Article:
High Noon in China’s Far West – Wieland Wagner
China is sending more troops to the mostly Muslim province of Xinjiang in the far west of the country. Concerns are rising in Beijing of ethnic unrest in the border region. Its plans for economic development there may be in trouble.
Mao Tse Tung defies the icy wind blowing from the Pamir Mountains across the city of Kashgar. Beijing is worlds away from this spot on the historic Silk Road, not far from Tajikistan and Kyrgyzstan. Which is perhaps why the Chairman Mao needs such a tall base for his statue, perched 24 meters (79 feet) above the “Square of the People.” But Mao is strikingly alone — the square is practically devoid of people.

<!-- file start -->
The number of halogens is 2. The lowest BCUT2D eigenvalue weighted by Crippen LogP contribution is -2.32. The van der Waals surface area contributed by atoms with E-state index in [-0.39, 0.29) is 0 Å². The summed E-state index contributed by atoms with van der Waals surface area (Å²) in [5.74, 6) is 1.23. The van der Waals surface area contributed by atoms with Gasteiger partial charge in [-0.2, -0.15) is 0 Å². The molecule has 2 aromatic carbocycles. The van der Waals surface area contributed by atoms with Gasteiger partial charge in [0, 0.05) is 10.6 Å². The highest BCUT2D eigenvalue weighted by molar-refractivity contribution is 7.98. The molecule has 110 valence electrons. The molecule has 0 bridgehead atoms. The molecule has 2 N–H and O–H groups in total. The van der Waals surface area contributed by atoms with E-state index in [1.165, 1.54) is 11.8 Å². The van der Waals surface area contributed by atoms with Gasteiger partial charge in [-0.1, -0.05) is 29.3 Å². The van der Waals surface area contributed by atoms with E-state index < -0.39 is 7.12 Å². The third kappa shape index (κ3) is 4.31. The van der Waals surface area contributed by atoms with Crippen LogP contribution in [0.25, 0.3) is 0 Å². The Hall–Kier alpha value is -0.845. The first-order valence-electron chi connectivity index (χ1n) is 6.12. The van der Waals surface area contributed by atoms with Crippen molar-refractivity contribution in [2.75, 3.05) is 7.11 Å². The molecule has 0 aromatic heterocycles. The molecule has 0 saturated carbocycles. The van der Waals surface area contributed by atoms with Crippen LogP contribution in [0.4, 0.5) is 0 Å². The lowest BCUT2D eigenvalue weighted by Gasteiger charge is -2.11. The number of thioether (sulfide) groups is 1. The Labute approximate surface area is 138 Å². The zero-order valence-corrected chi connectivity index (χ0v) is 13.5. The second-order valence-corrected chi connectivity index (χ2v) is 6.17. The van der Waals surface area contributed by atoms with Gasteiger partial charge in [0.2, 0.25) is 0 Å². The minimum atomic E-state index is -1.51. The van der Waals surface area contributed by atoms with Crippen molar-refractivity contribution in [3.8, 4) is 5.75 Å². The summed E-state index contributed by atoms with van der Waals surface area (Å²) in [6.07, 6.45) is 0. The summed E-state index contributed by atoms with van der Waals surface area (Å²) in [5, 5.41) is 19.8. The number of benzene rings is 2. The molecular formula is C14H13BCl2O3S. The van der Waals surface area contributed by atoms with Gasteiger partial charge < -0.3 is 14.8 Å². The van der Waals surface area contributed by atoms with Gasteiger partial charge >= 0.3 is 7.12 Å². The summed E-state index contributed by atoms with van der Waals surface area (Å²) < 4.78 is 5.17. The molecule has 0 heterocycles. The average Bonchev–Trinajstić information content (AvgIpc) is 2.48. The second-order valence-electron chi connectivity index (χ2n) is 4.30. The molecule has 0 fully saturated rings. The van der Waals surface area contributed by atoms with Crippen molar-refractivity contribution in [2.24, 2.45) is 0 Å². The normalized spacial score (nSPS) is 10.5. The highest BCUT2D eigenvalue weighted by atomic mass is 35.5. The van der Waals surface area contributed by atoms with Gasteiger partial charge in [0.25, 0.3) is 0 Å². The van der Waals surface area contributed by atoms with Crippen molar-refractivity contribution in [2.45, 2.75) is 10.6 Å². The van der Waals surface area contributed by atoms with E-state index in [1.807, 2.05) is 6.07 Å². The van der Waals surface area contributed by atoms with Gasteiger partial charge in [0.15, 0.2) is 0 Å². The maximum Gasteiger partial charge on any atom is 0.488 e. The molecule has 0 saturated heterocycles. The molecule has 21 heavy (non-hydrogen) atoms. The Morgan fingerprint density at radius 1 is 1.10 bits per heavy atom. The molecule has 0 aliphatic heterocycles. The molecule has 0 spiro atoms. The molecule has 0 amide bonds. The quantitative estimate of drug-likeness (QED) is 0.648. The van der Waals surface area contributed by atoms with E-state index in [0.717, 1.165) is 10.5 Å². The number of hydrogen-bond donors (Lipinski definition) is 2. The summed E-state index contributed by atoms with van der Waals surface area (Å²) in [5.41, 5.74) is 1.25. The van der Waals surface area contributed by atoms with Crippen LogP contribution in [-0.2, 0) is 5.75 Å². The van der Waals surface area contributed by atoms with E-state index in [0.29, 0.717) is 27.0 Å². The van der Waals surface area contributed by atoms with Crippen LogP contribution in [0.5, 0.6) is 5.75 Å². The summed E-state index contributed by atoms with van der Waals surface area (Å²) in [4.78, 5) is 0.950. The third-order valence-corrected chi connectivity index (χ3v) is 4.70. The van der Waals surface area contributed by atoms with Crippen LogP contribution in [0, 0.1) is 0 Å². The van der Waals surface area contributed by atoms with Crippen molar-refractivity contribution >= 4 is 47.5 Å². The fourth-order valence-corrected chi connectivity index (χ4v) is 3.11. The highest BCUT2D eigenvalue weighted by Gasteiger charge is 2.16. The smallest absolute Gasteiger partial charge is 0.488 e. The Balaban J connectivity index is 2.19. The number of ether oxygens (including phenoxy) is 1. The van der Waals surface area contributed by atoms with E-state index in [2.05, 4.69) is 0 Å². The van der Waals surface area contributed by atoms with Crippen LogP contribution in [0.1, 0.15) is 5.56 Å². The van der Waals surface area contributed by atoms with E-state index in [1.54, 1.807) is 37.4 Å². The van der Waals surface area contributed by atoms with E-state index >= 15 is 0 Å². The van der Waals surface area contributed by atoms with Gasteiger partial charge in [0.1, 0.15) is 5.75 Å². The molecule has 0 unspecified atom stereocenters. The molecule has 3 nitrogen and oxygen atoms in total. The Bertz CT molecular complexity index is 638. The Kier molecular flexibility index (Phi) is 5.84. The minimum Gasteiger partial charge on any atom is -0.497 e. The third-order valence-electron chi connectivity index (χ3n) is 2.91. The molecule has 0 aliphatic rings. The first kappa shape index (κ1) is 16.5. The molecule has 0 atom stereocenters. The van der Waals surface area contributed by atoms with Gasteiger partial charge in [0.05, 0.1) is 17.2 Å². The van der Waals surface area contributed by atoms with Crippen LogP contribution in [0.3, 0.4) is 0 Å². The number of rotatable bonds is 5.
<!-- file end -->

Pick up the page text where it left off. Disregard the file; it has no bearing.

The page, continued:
It is time for prayer. A few blocks away, locals are streaming into the Id-Kah Mosque, the largest Muslim house of worship in the Xinjiang Autonomous Region, home to the Uighur minority in northwestern China.
The faithful wear their fur turbans pulled down over their faces. It’s bitterly cold, but it is also to disguise their identities. Many are afraid of being recognized. [Full Text]